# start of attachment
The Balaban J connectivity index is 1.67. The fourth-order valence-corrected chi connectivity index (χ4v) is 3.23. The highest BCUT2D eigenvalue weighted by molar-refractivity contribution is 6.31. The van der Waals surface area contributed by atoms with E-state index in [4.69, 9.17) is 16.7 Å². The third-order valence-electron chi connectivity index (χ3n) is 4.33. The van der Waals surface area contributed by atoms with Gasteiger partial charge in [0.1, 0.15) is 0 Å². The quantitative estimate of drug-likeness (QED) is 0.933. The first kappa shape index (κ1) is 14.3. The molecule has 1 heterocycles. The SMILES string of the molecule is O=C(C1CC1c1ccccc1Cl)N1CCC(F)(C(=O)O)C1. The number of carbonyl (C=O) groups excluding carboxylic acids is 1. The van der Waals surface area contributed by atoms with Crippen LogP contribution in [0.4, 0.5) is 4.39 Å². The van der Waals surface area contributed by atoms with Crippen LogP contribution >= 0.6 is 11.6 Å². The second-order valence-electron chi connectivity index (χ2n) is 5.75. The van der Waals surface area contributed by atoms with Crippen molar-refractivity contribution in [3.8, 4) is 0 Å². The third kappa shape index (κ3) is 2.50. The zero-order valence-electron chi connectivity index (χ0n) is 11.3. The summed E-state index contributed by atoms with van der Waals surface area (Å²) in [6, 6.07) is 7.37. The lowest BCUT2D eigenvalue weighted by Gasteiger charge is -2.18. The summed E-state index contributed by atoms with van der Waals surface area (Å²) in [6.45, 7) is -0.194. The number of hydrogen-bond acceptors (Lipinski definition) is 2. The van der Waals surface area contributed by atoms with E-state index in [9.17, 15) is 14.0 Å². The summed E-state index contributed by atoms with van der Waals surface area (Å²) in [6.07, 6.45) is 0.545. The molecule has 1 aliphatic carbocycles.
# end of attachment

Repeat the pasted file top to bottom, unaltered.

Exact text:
The Balaban J connectivity index is 1.67. The fourth-order valence-corrected chi connectivity index (χ4v) is 3.23. The highest BCUT2D eigenvalue weighted by molar-refractivity contribution is 6.31. The van der Waals surface area contributed by atoms with E-state index in [4.69, 9.17) is 16.7 Å². The third-order valence-electron chi connectivity index (χ3n) is 4.33. The van der Waals surface area contributed by atoms with Gasteiger partial charge in [0.1, 0.15) is 0 Å². The quantitative estimate of drug-likeness (QED) is 0.933. The first kappa shape index (κ1) is 14.3. The molecule has 1 heterocycles. The SMILES string of the molecule is O=C(C1CC1c1ccccc1Cl)N1CCC(F)(C(=O)O)C1. The number of carbonyl (C=O) groups excluding carboxylic acids is 1. The van der Waals surface area contributed by atoms with Crippen LogP contribution in [0.4, 0.5) is 4.39 Å². The van der Waals surface area contributed by atoms with Crippen LogP contribution >= 0.6 is 11.6 Å². The second-order valence-electron chi connectivity index (χ2n) is 5.75. The van der Waals surface area contributed by atoms with Crippen molar-refractivity contribution in [3.8, 4) is 0 Å². The third kappa shape index (κ3) is 2.50. The zero-order valence-electron chi connectivity index (χ0n) is 11.3. The summed E-state index contributed by atoms with van der Waals surface area (Å²) in [6, 6.07) is 7.37. The lowest BCUT2D eigenvalue weighted by Gasteiger charge is -2.18. The summed E-state index contributed by atoms with van der Waals surface area (Å²) in [6.45, 7) is -0.194. The number of hydrogen-bond acceptors (Lipinski definition) is 2. The van der Waals surface area contributed by atoms with E-state index in [9.17, 15) is 14.0 Å². The summed E-state index contributed by atoms with van der Waals surface area (Å²) in [6.07, 6.45) is 0.545. The molecule has 1 aliphatic carbocycles.